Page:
Christian73 saidThis is the single dumbest post in the history of RJ. By and large, the teabaggers HATE gay people. They are YOUR enemies. They woudl take away YOUR rights and have undoubtedly voted against your rights countless times. They are also stunningly uninformed about the history of our government, basic economics, and, oh, many of them are receiving some level of government aid, whether Medicare or disability. So on top of being stupid and feckless they're hypocrites. icon_rolleyes.gif



    Not only will they take away our rights, they will kill us. See you in the gas chamber.



    How crazy. So you being a black man do you you really think black tea party members would gas you?
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    Apr 08, 2010 5:01 PM GMT
    McGay said
    PAstud21 said
    McGay saidInteresting how the Teehee Party, who are against big gov't spending, hasn't held an antiwar protest yet. It's just about our biggest spending, no? Ah, well, lambs to the slaughter and all that. HAHA!


    Most of the Tea Party members i know do not approve of the cost of the two wars but you have to put things in perspective here...also i have met many many Kerry voters at these rally's. The group is for sure more conservative however the number of independents is alarming. ,People are just fed up with both parties to be honest and the reason the Tea Party originated.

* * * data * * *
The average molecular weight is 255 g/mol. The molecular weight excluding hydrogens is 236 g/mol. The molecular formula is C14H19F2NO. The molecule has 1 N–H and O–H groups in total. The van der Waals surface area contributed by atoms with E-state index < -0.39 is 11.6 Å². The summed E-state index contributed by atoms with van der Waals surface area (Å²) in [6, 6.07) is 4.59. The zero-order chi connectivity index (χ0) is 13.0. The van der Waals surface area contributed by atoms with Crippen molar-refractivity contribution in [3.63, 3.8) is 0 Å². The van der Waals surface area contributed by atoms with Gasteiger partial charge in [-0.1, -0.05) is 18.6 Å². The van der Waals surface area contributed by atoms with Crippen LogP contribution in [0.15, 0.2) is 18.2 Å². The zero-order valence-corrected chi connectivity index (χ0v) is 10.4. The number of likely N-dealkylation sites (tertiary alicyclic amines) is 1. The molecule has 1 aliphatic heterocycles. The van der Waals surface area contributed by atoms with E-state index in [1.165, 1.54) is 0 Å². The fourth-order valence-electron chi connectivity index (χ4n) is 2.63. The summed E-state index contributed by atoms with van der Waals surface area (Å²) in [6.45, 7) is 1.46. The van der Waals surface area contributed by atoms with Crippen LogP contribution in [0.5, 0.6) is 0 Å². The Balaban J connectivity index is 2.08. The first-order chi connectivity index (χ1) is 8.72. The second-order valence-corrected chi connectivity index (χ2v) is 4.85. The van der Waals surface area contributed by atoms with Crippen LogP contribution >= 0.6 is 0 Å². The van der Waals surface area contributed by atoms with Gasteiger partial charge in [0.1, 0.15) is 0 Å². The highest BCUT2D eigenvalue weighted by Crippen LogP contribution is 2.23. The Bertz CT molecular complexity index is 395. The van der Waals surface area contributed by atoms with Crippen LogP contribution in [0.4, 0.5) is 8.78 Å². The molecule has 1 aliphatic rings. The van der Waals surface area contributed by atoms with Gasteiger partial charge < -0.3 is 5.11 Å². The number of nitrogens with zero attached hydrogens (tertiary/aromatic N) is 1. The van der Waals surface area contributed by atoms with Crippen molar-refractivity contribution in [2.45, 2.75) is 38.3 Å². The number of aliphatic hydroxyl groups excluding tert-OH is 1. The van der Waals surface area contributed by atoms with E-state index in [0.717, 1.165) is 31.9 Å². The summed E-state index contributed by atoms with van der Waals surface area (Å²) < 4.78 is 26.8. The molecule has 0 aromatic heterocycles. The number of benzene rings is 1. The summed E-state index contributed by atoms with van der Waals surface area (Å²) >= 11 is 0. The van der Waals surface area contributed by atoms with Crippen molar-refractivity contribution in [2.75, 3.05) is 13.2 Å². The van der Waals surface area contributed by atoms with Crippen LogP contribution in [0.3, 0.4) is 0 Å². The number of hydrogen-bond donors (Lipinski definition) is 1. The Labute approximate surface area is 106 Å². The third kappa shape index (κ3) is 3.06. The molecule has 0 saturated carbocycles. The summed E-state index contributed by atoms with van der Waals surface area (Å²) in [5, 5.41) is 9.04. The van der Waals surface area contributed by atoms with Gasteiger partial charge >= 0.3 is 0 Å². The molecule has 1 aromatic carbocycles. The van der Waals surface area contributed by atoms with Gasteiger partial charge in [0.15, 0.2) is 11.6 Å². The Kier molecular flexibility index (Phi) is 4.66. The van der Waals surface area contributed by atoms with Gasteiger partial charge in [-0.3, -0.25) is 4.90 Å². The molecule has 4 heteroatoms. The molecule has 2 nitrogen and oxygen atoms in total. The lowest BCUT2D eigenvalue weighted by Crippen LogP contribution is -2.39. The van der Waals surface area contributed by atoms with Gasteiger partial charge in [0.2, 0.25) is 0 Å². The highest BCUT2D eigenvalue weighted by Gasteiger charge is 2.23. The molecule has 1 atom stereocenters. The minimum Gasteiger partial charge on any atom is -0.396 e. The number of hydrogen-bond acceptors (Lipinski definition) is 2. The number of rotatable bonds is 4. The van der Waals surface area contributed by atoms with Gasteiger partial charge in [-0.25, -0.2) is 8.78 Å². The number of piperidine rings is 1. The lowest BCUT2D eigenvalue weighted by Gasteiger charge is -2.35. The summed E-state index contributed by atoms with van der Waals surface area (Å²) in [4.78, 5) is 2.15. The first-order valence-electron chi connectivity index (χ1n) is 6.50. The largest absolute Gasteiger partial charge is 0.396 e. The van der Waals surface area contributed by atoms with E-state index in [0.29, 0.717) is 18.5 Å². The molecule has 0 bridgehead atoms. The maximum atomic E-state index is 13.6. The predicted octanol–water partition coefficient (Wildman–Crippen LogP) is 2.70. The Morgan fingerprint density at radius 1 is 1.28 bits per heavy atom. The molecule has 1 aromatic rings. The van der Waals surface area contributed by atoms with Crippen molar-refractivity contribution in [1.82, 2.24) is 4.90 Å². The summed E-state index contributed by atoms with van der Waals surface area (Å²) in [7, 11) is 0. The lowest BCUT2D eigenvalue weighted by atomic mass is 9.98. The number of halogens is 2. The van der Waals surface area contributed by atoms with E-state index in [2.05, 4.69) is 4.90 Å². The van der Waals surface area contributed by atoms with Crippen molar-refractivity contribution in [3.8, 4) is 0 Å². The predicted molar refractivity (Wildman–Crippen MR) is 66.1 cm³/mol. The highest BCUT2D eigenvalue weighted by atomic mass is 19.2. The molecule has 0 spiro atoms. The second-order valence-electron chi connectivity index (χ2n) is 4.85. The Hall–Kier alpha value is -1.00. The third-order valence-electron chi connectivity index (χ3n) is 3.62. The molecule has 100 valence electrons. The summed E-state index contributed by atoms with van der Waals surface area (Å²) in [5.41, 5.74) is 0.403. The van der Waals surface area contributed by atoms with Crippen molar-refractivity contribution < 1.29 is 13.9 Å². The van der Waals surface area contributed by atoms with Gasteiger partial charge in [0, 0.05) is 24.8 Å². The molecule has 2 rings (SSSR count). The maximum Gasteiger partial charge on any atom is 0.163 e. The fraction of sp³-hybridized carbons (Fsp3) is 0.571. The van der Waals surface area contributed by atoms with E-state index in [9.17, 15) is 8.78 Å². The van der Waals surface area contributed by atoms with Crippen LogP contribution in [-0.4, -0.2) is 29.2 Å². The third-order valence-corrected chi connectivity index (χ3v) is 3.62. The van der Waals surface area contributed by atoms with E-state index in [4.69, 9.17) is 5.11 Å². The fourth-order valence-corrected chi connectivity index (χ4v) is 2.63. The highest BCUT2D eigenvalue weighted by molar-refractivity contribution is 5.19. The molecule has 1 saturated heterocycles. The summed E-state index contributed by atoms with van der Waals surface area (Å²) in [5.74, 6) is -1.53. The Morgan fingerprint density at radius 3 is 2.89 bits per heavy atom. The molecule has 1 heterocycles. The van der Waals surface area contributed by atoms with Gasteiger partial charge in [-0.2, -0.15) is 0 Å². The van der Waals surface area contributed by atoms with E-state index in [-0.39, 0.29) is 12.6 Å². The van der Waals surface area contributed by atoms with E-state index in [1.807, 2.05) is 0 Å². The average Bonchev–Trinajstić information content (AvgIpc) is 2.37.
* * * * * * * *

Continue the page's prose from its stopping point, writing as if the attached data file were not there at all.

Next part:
2 wars over 10 years cost on avg. 100B a year
    Stimulus: approx 787B
    TARP: approx 900B or so
    Health Care: Minimum best case scenario 900 B AND raising taxes


    Not a single one of the teabaggers I know is against the war or the spending towards it. They consider it their patriotic duty to support it, y'know, support the troops that are fighting to protect the freedom we enjoy in this great nation our ours, our homeland, my country right or wrong, flag flag flag.


    I am a Tea Party member and very active in PA. And you?
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    Apr 08, 2010 5:05 PM GMT
    Christian73 saidThis is the single dumbest post in the history of RJ. By and large, the teabaggers HATE gay people. They are YOUR enemies. They woudl take away YOUR rights and have undoubtedly voted against your rights countless times. They are also stunningly uninformed about the history of our government, basic economics, and, oh, many of them are receiving some level of government aid, whether Medicare or disability. So on top of being stupid and feckless they're hypocrites. icon_rolleyes.gif


    I will say this again and again ..........


    There is more out there than ONLY gay rights. Too many queers crack me up b/c of the hypocrisy. They complain about others being short sighted and closed minded to gay rights but then these same queers turn around and do the same thing to the rest of the world. Mindblowing.

    There is more to the world than YOU.icon_biggrin.gif